When old is gold: The role of business longevity in risky situations
The authors examine how a service firm's longevity may affect consumers' perceptions of risk in conducting business with the firm. Depending on the nature of information available to consumers, a firm's longevity can act in one of two ways to reduce the consumers' perceived risk: (1) Longevity may act as an extrinsic cue of the firm's quality, or (2) availability of a longer track record of an older firm may allow consumers to make more precise prediction of the firm's future quality. The authors develop a set of hypotheses that relate these two effects to consumers' preferences and test them in a series of four experiments. They find that a firm's age can act as an extrinsic cue of the firm's quality. When consumers also have information about firms' intrinsic attributes, the effect of a firm's age as an extrinsic cue is diminished under conditions of high involvement. The experiments also show that consumers prefer firms with longer track records, especially when firms' performance/quality levels are subject to more variability. However, when consumers have high aspiration levels, they prefer firms with shorter track records, even though the consumers perceive these firms as riskier choices. © 2008, American Marketing Association.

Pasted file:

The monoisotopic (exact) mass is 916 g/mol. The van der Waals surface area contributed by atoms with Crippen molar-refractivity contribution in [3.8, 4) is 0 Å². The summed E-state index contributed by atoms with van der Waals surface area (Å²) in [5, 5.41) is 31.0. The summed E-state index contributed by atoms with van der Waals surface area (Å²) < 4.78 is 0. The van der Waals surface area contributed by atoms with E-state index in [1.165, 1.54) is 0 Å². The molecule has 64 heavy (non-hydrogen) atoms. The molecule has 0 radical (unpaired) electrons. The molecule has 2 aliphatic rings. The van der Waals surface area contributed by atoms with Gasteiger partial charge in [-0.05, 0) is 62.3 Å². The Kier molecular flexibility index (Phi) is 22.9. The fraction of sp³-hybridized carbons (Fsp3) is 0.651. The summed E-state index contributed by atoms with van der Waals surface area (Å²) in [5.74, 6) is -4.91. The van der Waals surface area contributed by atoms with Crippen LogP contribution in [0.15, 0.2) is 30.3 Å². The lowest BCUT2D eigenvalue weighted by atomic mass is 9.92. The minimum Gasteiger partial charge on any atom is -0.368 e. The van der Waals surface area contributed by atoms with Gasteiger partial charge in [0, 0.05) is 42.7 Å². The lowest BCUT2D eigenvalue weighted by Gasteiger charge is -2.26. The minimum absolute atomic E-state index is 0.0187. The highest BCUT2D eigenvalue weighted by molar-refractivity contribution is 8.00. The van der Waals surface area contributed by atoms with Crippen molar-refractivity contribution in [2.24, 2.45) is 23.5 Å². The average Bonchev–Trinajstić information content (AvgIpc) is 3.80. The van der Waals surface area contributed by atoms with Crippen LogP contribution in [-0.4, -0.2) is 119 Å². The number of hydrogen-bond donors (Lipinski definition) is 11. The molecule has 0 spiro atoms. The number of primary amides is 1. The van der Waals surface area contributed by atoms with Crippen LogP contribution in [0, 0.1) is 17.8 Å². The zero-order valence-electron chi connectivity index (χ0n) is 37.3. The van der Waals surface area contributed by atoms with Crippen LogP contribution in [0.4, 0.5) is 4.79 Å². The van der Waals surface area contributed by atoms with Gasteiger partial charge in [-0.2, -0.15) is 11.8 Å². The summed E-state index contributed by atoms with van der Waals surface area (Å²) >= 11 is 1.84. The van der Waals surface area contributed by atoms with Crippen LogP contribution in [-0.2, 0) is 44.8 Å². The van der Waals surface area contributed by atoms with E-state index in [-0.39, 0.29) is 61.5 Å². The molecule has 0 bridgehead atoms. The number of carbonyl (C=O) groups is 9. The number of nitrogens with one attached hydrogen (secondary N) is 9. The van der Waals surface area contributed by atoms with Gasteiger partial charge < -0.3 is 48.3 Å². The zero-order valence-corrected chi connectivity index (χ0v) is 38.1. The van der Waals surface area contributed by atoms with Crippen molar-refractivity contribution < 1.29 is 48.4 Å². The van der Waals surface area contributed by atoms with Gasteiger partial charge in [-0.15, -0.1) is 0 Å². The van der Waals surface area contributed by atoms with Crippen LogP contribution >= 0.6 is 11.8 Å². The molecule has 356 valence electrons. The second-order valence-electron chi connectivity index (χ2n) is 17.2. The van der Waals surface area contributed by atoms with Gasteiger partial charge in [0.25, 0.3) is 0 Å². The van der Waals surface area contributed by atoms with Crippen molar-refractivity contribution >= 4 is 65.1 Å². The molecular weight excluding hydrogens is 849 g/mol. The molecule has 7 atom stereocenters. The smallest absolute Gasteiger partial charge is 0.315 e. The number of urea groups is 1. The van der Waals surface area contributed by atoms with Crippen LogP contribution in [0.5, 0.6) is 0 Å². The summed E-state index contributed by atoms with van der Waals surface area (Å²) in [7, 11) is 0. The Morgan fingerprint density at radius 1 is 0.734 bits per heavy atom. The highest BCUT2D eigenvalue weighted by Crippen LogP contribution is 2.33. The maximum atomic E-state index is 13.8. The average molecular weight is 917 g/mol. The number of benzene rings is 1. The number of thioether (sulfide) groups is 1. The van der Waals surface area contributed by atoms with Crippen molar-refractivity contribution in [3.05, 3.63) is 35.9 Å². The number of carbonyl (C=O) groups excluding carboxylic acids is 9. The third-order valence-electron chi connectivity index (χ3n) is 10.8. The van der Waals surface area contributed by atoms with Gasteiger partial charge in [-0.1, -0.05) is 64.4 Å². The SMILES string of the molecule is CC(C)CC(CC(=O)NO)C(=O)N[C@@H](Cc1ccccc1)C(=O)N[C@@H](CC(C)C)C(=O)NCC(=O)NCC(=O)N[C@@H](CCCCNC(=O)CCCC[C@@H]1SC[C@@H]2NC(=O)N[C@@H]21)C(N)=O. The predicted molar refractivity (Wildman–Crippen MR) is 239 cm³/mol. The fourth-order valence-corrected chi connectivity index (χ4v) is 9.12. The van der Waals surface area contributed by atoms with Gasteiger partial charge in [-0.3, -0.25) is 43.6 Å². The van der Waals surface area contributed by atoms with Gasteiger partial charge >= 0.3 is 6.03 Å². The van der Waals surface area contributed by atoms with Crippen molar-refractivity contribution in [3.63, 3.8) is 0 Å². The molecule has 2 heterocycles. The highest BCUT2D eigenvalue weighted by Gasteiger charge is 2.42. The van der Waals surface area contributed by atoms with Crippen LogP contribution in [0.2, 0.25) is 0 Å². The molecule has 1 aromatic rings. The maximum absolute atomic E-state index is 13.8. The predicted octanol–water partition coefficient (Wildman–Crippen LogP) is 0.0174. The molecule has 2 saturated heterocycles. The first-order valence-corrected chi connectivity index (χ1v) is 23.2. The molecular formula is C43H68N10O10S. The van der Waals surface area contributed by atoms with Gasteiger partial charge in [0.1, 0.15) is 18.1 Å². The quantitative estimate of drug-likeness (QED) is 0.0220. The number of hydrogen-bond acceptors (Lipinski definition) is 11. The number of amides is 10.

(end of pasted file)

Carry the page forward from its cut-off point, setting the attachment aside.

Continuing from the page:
Desai, PS; Kalra, A; Murthi, BPS
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